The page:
Zulily failure

Zulily

Online retailer that offered daily deals

Description

Zulily was an online store dedicated to moms and children clothing and products. The site offered heavily discounted invite only flash sales to its customers and gained huge popularity and rave reviews in its first operational months. Most products were initially from little-known brands and included prenatal care products, baby gear, travel accessories, bedding and bath, children's clothing, toys, DVDs, and educational materials. The site also promised to be an eco-friendly site that would plant a tree for each new purchase on the site in the name of the buyer’s child. The flash sales lasted for 72 hours maximum and Zulily ended up incorporating also womenswear and home-decor items. The site featured hundreds of new items on sale every day.

Stats

Category
e-Commerce
Country
United States
Started
In 2009
Closed
By 2014
Number of Founders
Two
Name of Founders
Darrell Cavens, Mark Vadon
Number of Employees
Between 1001 And 5000
Number of Funding Rounds
5
Total Funding Amount
$194.6M
Number of Investors
7
Precise Cause of Failure
Bad Marketing
Business Outcome
Shut Down

Cause of Failure

The main culprit for the downfall of the popularity of Zulily is poor marketing and user-attention strategies. Most notably, in order to access the search engine and databases of Zulily’s shopping items, the platform required from new visitors to give their email address prior to even seeing what the online store had to offer. This marketing trick met with a lot of criticism since it violated some basic marketing principles. Zulily initially achieved a record success with the number of new subscribers who registered on the site, but Zulily team soon noticed that sales began rapidly to decline. People gave their mail only to peek at the site and registered users couldn’t necessarily be considered loyal or even willing customers. Zulily inadequate marketing strategy and front-page email request discouraged thousands of potential new customers to sign up, while their existing users often bought only once or anyway not enough to sustain the financial stability of the company. Users also stated that they felt overwhelmed by the number of merchandise and flash sales invitation the e-shop offered so the company complied by diminishing them, and a decrease in revenue also followed.

Moreover, although Zulily sometimes offered brand names for ridiculously small prices, there would often be longer than expected delivery times to customers which also earned them poor reviews.

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Other Startups

Zulily

Online retailer that offered daily deals

General Information
Category
e-Commerce
Country
United States
Started
In 2009
Business Failure
Business Outcome
Shut Down
Closed
By 2014
Cause of Failure
Bad Marketing
Founders & Employees
Number of Founders
Two
Name of Founders
Darrell Cavens, Mark Vadon
Number of Employees
Between 1001 And 5000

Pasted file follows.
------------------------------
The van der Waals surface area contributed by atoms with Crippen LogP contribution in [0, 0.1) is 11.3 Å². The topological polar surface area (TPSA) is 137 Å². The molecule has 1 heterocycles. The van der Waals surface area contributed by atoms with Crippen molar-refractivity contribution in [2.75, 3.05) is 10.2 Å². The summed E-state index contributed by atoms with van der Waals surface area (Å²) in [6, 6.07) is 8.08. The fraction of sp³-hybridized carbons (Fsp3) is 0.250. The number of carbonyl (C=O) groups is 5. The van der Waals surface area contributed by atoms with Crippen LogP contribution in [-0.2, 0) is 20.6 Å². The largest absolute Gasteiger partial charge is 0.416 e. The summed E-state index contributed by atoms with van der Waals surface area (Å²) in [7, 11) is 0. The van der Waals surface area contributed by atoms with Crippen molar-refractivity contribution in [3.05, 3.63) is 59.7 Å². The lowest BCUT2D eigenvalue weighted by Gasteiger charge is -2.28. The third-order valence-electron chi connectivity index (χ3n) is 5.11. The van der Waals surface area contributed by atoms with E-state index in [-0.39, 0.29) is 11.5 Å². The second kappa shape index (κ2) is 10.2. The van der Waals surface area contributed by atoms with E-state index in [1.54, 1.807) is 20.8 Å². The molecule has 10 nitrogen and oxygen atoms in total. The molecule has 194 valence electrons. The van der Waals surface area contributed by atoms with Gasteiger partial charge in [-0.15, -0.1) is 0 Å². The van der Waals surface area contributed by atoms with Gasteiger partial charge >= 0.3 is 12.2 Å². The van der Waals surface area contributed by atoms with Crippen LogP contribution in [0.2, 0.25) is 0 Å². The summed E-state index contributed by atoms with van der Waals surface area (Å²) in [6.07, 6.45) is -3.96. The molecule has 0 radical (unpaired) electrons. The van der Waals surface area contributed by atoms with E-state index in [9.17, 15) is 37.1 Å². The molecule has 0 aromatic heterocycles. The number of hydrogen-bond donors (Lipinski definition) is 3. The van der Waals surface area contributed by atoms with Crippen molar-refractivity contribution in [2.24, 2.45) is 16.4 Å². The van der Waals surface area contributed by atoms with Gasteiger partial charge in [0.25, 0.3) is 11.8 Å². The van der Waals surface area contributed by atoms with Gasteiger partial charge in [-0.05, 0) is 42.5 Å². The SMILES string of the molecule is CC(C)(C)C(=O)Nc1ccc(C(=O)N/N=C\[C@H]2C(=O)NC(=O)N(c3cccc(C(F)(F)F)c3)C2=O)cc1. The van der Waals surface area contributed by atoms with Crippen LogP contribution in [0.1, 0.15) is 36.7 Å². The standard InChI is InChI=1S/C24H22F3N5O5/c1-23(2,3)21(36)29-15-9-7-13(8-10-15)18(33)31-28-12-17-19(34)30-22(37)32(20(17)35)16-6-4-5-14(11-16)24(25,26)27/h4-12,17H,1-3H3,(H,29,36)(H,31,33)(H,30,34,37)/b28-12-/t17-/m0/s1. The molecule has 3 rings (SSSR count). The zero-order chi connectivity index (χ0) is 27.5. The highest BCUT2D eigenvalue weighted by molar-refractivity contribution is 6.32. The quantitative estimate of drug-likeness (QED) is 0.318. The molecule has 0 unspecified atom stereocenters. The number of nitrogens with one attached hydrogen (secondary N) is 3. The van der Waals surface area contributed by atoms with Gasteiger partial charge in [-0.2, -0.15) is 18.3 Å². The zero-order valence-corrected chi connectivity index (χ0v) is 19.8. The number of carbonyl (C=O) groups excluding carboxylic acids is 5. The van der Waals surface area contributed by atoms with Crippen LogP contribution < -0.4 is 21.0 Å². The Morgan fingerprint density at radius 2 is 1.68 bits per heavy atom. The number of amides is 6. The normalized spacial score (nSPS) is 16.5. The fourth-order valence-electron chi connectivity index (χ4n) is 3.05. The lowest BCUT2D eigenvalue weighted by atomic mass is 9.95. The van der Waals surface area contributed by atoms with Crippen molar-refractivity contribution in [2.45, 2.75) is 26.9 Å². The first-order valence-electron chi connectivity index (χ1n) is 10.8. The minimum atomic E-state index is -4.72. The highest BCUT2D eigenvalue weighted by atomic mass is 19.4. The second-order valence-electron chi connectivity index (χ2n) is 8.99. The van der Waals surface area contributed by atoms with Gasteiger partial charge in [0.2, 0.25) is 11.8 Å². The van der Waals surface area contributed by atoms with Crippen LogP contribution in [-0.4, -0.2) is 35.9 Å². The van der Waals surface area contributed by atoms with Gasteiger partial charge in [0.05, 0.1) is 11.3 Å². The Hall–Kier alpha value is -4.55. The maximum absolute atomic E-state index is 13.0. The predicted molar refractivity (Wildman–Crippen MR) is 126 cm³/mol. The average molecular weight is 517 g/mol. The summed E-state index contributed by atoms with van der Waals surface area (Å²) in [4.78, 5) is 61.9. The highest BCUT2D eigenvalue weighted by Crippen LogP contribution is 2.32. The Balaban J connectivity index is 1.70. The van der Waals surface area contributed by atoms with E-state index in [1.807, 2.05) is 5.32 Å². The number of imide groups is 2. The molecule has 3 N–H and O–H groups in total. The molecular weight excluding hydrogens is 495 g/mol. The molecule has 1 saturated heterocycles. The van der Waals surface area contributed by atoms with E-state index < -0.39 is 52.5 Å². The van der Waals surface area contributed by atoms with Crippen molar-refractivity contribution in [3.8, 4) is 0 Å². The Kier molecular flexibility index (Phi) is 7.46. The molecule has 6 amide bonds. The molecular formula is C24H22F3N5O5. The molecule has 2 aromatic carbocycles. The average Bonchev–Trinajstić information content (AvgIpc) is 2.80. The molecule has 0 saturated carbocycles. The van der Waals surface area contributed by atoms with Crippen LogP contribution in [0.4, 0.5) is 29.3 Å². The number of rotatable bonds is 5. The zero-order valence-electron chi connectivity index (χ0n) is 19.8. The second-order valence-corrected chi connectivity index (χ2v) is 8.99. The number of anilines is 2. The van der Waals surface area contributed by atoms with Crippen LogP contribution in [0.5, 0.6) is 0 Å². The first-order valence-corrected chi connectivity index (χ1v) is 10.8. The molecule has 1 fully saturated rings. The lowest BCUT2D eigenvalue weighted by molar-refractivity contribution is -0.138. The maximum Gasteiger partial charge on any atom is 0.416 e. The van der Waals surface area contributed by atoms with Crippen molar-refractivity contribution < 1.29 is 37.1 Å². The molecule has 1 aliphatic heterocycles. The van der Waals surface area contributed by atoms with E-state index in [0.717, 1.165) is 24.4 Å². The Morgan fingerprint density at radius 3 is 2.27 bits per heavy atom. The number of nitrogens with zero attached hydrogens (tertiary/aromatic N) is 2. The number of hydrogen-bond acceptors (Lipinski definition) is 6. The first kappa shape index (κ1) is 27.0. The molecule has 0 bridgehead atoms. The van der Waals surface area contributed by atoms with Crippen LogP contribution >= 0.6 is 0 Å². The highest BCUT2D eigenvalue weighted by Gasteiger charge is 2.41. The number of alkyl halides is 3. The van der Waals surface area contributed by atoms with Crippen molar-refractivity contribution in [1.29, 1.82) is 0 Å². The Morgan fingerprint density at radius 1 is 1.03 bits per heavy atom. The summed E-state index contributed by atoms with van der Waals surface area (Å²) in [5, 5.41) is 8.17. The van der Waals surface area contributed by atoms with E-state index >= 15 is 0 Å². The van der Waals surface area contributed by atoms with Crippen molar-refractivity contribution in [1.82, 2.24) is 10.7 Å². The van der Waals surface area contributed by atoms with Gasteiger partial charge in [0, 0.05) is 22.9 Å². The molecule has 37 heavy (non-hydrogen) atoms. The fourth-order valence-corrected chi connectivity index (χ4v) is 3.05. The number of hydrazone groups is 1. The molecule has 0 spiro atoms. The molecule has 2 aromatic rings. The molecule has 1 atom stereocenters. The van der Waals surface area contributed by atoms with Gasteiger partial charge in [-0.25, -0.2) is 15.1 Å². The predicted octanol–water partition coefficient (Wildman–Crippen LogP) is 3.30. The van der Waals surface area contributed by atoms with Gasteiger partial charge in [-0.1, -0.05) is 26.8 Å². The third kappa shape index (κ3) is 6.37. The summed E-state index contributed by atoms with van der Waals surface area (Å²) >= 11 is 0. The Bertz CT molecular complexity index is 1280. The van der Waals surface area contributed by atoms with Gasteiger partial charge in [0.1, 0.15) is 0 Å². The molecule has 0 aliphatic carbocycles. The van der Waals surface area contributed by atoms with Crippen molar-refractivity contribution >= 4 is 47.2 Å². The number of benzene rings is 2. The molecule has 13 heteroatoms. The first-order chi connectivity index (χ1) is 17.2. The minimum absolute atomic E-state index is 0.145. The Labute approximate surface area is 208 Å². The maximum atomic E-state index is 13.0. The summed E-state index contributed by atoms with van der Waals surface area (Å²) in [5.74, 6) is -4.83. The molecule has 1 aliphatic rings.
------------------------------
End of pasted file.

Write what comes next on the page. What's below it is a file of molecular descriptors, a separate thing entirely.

Funding
Number of Funding Rounds
5
Total Funding Amount
$194.6M
Number of Investors
7
Description

Zulily was an online store dedicated to moms and children clothing and products. The site offered heavily discounted invite only flash sales to its customers and gained huge popularity and rave reviews in its first operational months. Most products were initially from little-known brands and included prenatal care products, baby gear, travel accessories, bedding and bath, children's clothing, toys, DVDs, and educational materials. The site also promised to be an eco-friendly site that would plant a tree for each new purchase on the site in the name of the buyer’s child. The flash sales lasted for 72 hours maximum and Zulily ended up incorporating also womenswear and home-decor items. The site featured hundreds of new items on sale every day.

Cause of Failure

The main culprit for the downfall of the popularity of Zulily is poor marketing and user-attention strategies. Most notably, in order to access the search engine and databases of Zulily’s shopping items, the platform required from new visitors to give their email address prior to even seeing what the online store had to offer. This marketing trick met with a lot of criticism since it violated some basic marketing principles. Zulily initially achieved a record success with the number of new subscribers who registered on the site, but Zulily team soon noticed that sales began rapidly to decline. People gave their mail only to peek at the site and registered users couldn’t necessarily be considered loyal or even willing customers. Zulily inadequate marketing strategy and front-page email request discouraged thousands of potential new customers to sign up, while their existing users often bought only once or anyway not enough to sustain the financial stability of the company. Users also stated that they felt overwhelmed by the number of merchandise and flash sales invitation the e-shop offered so the company complied by diminishing them, and a decrease in revenue also followed.

Moreover, although Zulily sometimes offered brand names for ridiculously small prices, there would often be longer than expected delivery times to customers which also earned them poor reviews.

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